• Traditional advertising can’t support the future, but no one’s clear what the alternative looks like. Some of our most heated discussions all day came from the discussion over how to make money from content in a way that allows writers and artists to benefit, consumers to enjoy reasonable prices, and businesses to stay afloat. From Popova discussing affiliate links to Buzzfeed discussing sponsored content, it’s clear we’re far from reaching a consensus. But from Prismatic’s efforts to work with brands to make money off their content on the service to Spreecast’s premium services, it’s clear that startups are at least considering smarter ways to approach the problem than traditional banner ads.

Check out the rest of our PaidContent Live 2013 coverage here.

11 Responses to “5 startups changing the way the news business delivers content”

  1. Everyone said that newspapers would die, but I think that the format is just changing from paper/traditional to digital. And saving a few trees is awesome, right? I know personally I’m already receiving news via websites and Twitter. Twitter is so instant, maybe even more instant than the news on the TV. The issues lie with the credibility of the source. But doesn’t mean an everyday person doesn’t have anymore credibility than a news anchor. During this day and age, sometimes news anchors present a story that is pure sensationalism rather than fact, which can be frustrating. I think there may be a shift or a pressure to keep people on the right track to stay influential to their audience or risk losing them.

  2. Carl Hartman

    We developed models for what we call “affinity content marketing” almost 15 years ago, when I was an executive at a major TV network. We already tested the concepts at the university level with various audiences. While people keep arguing the point, we’ve already developed models for the future of marketing brands and content online.

    I’m totally clear on the future and how content will be monetized. I was awarded the solo contract from the Corporation for Public Broadcasting (out of 80+ submissions) as “the only viable model for the future of television. We tested our models and they work.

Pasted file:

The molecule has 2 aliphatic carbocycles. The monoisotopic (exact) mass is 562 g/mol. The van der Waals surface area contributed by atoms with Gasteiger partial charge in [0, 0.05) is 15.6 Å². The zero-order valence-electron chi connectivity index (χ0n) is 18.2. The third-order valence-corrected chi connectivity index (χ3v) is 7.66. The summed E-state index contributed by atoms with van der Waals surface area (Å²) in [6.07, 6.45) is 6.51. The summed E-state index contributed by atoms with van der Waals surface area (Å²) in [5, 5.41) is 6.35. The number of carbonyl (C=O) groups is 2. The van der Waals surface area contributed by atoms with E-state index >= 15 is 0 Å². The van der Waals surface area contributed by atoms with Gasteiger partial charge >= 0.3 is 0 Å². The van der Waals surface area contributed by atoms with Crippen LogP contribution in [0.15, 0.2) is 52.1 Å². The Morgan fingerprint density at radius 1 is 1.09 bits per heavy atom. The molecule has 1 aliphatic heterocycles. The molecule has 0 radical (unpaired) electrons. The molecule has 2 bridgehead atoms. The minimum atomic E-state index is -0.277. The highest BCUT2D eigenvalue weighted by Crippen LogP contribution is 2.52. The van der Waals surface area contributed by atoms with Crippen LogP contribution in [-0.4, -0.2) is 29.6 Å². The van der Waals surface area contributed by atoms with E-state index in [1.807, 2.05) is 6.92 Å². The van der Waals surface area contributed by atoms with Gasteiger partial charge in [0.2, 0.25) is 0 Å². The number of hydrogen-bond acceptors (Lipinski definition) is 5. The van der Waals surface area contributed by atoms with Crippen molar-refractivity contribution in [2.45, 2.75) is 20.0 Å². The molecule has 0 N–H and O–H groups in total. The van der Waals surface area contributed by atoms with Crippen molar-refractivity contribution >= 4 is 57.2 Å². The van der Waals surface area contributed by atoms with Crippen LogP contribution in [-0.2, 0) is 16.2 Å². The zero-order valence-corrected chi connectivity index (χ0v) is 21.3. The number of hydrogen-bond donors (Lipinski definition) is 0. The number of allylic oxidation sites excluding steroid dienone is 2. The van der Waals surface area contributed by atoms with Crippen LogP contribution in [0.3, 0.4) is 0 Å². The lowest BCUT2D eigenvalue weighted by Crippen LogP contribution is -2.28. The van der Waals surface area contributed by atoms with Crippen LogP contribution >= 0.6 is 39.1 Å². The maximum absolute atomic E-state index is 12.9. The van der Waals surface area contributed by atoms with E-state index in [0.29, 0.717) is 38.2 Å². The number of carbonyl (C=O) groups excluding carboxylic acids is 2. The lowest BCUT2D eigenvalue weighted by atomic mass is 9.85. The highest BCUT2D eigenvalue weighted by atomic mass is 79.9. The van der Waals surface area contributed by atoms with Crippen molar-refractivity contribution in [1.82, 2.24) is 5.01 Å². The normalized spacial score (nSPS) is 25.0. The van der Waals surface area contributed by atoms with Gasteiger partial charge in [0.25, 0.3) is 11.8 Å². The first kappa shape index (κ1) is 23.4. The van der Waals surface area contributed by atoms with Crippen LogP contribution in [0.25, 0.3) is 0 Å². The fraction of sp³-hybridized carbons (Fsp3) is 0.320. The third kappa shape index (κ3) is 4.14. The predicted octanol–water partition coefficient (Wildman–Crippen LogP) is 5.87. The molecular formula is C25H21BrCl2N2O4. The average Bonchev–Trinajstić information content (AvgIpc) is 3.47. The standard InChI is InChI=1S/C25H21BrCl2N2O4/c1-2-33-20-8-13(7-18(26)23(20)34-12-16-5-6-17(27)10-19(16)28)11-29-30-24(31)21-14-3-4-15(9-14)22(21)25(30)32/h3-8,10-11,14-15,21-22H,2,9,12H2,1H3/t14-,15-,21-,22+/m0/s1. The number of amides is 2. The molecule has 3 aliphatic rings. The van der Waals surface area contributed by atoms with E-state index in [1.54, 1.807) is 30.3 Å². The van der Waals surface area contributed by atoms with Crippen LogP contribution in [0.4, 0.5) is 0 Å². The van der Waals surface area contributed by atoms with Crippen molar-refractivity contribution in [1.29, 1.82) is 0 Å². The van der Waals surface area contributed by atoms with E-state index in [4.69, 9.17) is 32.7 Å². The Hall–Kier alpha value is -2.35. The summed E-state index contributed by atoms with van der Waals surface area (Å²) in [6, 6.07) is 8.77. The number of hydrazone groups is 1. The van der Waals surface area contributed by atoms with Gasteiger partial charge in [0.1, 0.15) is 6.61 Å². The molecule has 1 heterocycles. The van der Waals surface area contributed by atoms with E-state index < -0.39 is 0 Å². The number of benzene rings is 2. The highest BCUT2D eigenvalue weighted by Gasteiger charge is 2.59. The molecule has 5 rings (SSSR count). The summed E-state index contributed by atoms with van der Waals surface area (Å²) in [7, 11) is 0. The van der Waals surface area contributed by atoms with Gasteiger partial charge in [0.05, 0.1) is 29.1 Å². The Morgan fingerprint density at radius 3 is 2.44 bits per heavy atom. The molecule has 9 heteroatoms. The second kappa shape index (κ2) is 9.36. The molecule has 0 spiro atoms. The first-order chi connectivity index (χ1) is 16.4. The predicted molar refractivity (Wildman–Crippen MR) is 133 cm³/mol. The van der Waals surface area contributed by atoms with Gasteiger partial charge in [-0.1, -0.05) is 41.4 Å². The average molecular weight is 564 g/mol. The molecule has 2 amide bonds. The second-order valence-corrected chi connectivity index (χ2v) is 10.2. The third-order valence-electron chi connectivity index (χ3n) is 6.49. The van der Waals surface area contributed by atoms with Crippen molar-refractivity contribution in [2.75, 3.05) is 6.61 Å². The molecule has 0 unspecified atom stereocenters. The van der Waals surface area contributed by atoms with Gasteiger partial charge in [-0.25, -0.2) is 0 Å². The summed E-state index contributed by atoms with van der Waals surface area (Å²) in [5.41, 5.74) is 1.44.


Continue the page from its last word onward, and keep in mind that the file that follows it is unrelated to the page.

Based on my research, Brand.gineering ( developed the model that will replace advertising. – There are good reasons why people don’t know they future, they don’t see how everything interconnects. – While everyone is generating buzz about vapor, we’ve had the answer.

  3. Chris Saad

    You might want to check out Echo ( We serve 30 Billion API calls for Major media like NASDAQ, ESPN, ABC, AMC, UMG, Washington Post etc etc – transforming their core sites into realtime, social experiences.


  4. The Worker

    There is a new app called Umano, news on the go! I am a great fan of this app. Get to consume valuable news & articles while driving to work or doing something else.

  5. Derek Jones

    Alongside this is how the content is provided and from where.
    Do take a look at Newsflare – – where UGC news-worthy video (amateur and professional) can be uploaded swiftly – but having being verified first by Newsflare. And contributors are paid too. Newsflare is already providing content to major UK broadcasters and publishers. The Guardian’s new Witness shows this is the way to go – but with Newsflare model the contributors get famous AND get paid.

  6. Very rough idea, but what about crowdsourcing combined with social reporting, people can pay a small fee per month to follow reporters or a group of reporters, when the quality goes down, funding stops. Might be a better way of controlling the correct level of news and get rid of a lot of false news. As I said, rough idea, need some serious polish.